So, if you’re a business person and you are traveling with confidential information, a CBP agent can inspect your documents or your laptop, make notes of what they find, and then return your documents to you. If they make copies of the documents, then, when the search is concluded, those copies must be destroyed but the notes they take do not have to be destroyed. Additionally, CBP can share the information they copy with other agencies and the policy does not require those other agencies to destroy their copies of the information gathered even if CBP determines that there is no probable cause. Now, the information they gather must be handled properly — especially in cases of business confidential information and other similar documents. However, the fact that any border agent can rifle through your personal notes and diary looking for anything leaves the distasteful feeling that the 4th amendment is quickly being chipped away by the government in the name of fighting terrorism. Remember that the next time you travel outside the United States — just leave that manuscript for your novel at home.

Note: See here for how to try and protect your personal information when traveling overseas.

In the case U.S. vs. Arnold, the U.S. Ninth Circuit Court issued an opinion in April of 2008 that Customs and Border Protection agents can search your laptop and other digital devices without limitation when you enter this country from an overseas trip. The opinion holds that that the Fourth Amendment does not require government agents to have reasonable suspicion before searching laptops at the border as well as at international airports. (“U.S. vs. Arnold“, The Electronic Frontier Foundation, May 2008 ) The impact to privacy concerns is dramatic. According to the EFF, Customs and Border Protection (CBP) has not published any protocols they use “in searching digital devices and copying, storing and using travelers’ data.” (Granick, Jennifer, Protecting Yourself From Suspicionless Searches While Traveling, The Electronic Frontier Foundation, May 1, 2008 )

Given this, what can you do to protect your information in case you go overseas and take your laptop (whether it’s a personal or your business laptop) with you? You can utilize full-volume encryption software such as Vista’s BitLocker, PGP Encryption, or others. Essentially full-volume encryption encrypts the hard drive entirely so that all data, no matter where it’s stored is encrypted. Does this stop CBP from searching your laptop? Not necessarily.

One possibility is that the agent will simply give up and let the traveler pass with her belongings. Other possibilities are that the agent will turn the traveler and her machine away at the border, or that he will seize the laptop and allow the traveler to continue on. I suspect that on most occasions, CBP agents confronted with encrypted or password-protected data tell the owner to enter the password or get turned away, and the owner, eager to continue her voyage or to return home, simply complies.

If you don’t want to comply, CBP cannot force you to decrypt your data or give over your password. Only a judge can force you to answer questions, and then only if the Fifth Amendment does not apply. While no Fifth Amendment right protects the data on your laptop or phone, one federal court has held that even a judge cannot force you to divulge your password when the act of revealing the password shows that you are the person with access to or control over potentially incriminating files.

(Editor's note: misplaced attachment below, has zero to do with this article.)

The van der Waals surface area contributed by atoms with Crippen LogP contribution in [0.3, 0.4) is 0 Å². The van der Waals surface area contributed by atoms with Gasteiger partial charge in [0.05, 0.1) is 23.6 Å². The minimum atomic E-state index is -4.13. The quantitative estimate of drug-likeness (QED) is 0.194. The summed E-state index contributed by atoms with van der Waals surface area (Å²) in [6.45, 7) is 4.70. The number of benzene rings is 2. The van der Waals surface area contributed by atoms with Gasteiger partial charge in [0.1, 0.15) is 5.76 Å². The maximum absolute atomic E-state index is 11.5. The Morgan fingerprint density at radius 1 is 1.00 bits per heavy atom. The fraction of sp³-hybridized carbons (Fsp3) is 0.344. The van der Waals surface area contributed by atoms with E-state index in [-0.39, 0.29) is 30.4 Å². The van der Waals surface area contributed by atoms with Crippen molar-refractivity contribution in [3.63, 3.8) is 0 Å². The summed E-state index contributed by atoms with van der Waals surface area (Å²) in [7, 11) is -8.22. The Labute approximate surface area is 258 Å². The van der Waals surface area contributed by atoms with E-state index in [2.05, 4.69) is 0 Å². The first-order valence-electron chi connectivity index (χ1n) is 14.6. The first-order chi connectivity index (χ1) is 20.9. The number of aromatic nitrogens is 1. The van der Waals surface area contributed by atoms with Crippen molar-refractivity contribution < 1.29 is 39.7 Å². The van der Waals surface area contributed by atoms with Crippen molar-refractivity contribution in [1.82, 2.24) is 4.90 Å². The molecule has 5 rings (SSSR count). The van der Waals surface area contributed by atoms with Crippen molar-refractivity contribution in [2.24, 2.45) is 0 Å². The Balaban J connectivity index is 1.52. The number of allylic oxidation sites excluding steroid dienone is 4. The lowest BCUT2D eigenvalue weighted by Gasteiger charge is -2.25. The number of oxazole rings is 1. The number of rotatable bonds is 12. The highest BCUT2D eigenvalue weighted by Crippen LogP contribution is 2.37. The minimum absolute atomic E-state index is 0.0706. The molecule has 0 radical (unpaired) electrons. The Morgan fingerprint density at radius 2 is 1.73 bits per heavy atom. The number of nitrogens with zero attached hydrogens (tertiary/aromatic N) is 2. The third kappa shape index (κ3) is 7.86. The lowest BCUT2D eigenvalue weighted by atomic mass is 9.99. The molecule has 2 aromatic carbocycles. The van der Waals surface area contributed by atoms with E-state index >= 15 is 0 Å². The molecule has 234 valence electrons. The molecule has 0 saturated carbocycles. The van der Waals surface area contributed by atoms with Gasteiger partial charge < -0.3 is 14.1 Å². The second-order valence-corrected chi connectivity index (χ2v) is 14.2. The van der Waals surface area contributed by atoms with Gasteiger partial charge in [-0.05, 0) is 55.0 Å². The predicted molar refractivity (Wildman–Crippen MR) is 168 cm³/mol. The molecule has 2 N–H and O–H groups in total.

If, however, you don’t respond to CBP’s demands, the agency does have the authority to search, detain, and even prohibit you from entering the county. CBP has more authority to turn non-citizens away than it does to exclude U.S. persons from entering the country, but we don’t know how the agents are allowed to use this authority to execute searches or get access to password protected information. CBP also has the authority to seize your property at the border. Agents cannot seize anything they like (for example, your wedding ring), but we do not know what standards agents are told to follow to determine whether they can and should take your laptop but let you by.

(Granick, Jennifer, Protecting Yourself From Suspicionless Searches While Traveling, The Electronic Frontier Foundation, May 1, 2008 )

Encryption is not a guarantee for protecting your information from this search if it turns out that CBP can try and force you to reveal your password or passphrase to decrypt the laptop. So what else can you do?

For one, you can scrub the laptop of personal, private, or sensitive information. That could be a significant task. Another option would be, if you’re on a business trip, to take a forensically “clean” laptop that just contains the necessary software you would need to conduct your business overseas. Also, be aware that if you think that you can keep your data stored on a USB drive and use a forensically clean laptop the USB drive can also be subject to a search. The same applies to cell phones and smart phones. Also be aware that if you use a clean laptop for your work overseas, be sure to connect back to your home office using a VPN and if you use Microsoft’s Exchange and Outlook for e-mail do not use the Outlook client itself but rather use Outlook Web Access (OWA). If you use the Outlook client you will end up with a local cache of all of your e-mail on the local machine in the form of a .ost file. Using OWA provides you with a secure connection to the Exchange server using Secure Sockets Layer (SSL) and you can easily delete any local information in the cache by deleting the temporary files that Internet Explorer (or other browser that you may use) writes.

Another idea would be to create a second account on the laptop and use it to allow the CBP agents to search your machine. While not perfect, since many forensics tools could easily find the documents in the original account, it does provide something that could be used to allow a cursory inspection of the laptop. There are ways to protect yourself from these searches and to protect your privacy. Until Congress acts and enacts legislation that protects travelers from suspicionless searches when crossing the border it is important to take steps to protect your information yourself.

For more information see:

Protecting Yourself From Suspicionless Searches While Traveling

Congress Must Investigate Privacy Violations at U.S. Borders

March 2020